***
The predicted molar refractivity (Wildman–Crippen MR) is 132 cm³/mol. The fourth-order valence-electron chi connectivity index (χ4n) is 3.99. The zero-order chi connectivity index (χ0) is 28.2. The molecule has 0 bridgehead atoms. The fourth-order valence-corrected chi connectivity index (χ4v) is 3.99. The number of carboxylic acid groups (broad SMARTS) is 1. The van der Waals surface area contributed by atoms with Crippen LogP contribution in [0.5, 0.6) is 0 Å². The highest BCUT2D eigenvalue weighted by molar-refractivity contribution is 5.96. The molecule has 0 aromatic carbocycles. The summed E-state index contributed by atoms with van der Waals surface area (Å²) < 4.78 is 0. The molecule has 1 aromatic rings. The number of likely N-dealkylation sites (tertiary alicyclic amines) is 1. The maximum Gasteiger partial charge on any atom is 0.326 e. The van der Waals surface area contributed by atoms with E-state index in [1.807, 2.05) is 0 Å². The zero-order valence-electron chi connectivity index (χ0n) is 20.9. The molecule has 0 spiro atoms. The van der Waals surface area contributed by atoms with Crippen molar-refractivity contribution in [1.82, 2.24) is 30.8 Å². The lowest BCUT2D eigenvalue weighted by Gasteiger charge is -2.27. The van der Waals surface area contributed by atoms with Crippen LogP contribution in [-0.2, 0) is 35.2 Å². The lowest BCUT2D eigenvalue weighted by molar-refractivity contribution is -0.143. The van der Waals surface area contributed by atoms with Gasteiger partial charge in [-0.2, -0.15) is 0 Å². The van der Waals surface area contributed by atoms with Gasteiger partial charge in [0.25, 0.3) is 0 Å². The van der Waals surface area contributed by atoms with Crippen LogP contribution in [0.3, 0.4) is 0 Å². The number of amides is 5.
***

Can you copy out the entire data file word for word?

The predicted molar refractivity (Wildman–Crippen MR) is 132 cm³/mol. The fourth-order valence-electron chi connectivity index (χ4n) is 3.99. The zero-order chi connectivity index (χ0) is 28.2. The molecule has 0 bridgehead atoms. The fourth-order valence-corrected chi connectivity index (χ4v) is 3.99. The number of carboxylic acid groups (broad SMARTS) is 1. The van der Waals surface area contributed by atoms with Crippen LogP contribution in [0.5, 0.6) is 0 Å². The highest BCUT2D eigenvalue weighted by molar-refractivity contribution is 5.96. The molecule has 0 aromatic carbocycles. The summed E-state index contributed by atoms with van der Waals surface area (Å²) < 4.78 is 0. The molecule has 1 aromatic rings. The number of likely N-dealkylation sites (tertiary alicyclic amines) is 1. The maximum Gasteiger partial charge on any atom is 0.326 e. The van der Waals surface area contributed by atoms with E-state index in [1.807, 2.05) is 0 Å². The zero-order valence-electron chi connectivity index (χ0n) is 20.9. The molecule has 0 spiro atoms. The van der Waals surface area contributed by atoms with Crippen molar-refractivity contribution in [1.82, 2.24) is 30.8 Å². The lowest BCUT2D eigenvalue weighted by Gasteiger charge is -2.27. The van der Waals surface area contributed by atoms with Crippen LogP contribution in [-0.2, 0) is 35.2 Å². The lowest BCUT2D eigenvalue weighted by molar-refractivity contribution is -0.143. The van der Waals surface area contributed by atoms with Gasteiger partial charge in [-0.2, -0.15) is 0 Å². The van der Waals surface area contributed by atoms with Gasteiger partial charge in [0.25, 0.3) is 0 Å². The van der Waals surface area contributed by atoms with Crippen LogP contribution in [0.3, 0.4) is 0 Å². The number of amides is 5.